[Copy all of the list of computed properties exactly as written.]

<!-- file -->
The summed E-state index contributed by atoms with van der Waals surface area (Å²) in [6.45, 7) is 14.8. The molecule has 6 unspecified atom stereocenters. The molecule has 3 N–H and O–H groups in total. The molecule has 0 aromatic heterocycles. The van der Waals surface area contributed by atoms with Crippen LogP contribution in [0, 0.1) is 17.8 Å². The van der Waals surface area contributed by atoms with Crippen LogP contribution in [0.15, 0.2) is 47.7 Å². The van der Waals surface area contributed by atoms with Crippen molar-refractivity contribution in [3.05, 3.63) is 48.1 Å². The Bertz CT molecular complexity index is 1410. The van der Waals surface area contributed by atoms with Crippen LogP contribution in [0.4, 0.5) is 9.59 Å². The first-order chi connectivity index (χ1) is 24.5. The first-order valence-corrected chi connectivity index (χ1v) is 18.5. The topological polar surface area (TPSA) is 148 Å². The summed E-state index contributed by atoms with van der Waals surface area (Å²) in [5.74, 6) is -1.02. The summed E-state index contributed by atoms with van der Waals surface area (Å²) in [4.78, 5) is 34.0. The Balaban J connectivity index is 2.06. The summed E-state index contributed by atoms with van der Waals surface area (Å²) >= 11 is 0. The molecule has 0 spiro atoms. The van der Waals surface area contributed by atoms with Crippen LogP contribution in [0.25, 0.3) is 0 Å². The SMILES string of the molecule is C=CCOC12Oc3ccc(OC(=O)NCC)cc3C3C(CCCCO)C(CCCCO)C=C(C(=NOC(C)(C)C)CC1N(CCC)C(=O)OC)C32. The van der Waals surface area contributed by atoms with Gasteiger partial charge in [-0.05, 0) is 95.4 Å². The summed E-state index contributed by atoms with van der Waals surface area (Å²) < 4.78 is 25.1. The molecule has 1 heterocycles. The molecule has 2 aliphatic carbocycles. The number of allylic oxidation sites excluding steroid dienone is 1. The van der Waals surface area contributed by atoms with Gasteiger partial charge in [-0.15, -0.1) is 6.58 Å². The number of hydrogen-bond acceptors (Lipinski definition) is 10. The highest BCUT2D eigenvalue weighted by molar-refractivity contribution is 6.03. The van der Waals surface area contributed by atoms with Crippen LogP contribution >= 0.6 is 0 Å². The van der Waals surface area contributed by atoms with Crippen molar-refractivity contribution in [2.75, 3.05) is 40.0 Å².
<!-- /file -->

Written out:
The summed E-state index contributed by atoms with van der Waals surface area (Å²) in [6.45, 7) is 14.8. The molecule has 6 unspecified atom stereocenters. The molecule has 3 N–H and O–H groups in total. The molecule has 0 aromatic heterocycles. The van der Waals surface area contributed by atoms with Crippen LogP contribution in [0, 0.1) is 17.8 Å². The van der Waals surface area contributed by atoms with Crippen LogP contribution in [0.15, 0.2) is 47.7 Å². The van der Waals surface area contributed by atoms with Crippen molar-refractivity contribution in [3.05, 3.63) is 48.1 Å². The Bertz CT molecular complexity index is 1410. The van der Waals surface area contributed by atoms with Crippen LogP contribution in [0.4, 0.5) is 9.59 Å². The first-order chi connectivity index (χ1) is 24.5. The first-order valence-corrected chi connectivity index (χ1v) is 18.5. The topological polar surface area (TPSA) is 148 Å². The summed E-state index contributed by atoms with van der Waals surface area (Å²) in [5.74, 6) is -1.02. The summed E-state index contributed by atoms with van der Waals surface area (Å²) in [4.78, 5) is 34.0. The Balaban J connectivity index is 2.06. The summed E-state index contributed by atoms with van der Waals surface area (Å²) >= 11 is 0. The molecule has 0 spiro atoms. The van der Waals surface area contributed by atoms with Crippen LogP contribution in [0.25, 0.3) is 0 Å². The SMILES string of the molecule is C=CCOC12Oc3ccc(OC(=O)NCC)cc3C3C(CCCCO)C(CCCCO)C=C(C(=NOC(C)(C)C)CC1N(CCC)C(=O)OC)C32. The van der Waals surface area contributed by atoms with Gasteiger partial charge in [-0.05, 0) is 95.4 Å². The summed E-state index contributed by atoms with van der Waals surface area (Å²) < 4.78 is 25.1. The molecule has 1 heterocycles. The molecule has 2 aliphatic carbocycles. The number of allylic oxidation sites excluding steroid dienone is 1. The van der Waals surface area contributed by atoms with Gasteiger partial charge in [-0.15, -0.1) is 6.58 Å². The number of hydrogen-bond acceptors (Lipinski definition) is 10. The highest BCUT2D eigenvalue weighted by molar-refractivity contribution is 6.03. The van der Waals surface area contributed by atoms with Crippen LogP contribution >= 0.6 is 0 Å². The van der Waals surface area contributed by atoms with Crippen molar-refractivity contribution in [2.75, 3.05) is 40.0 Å².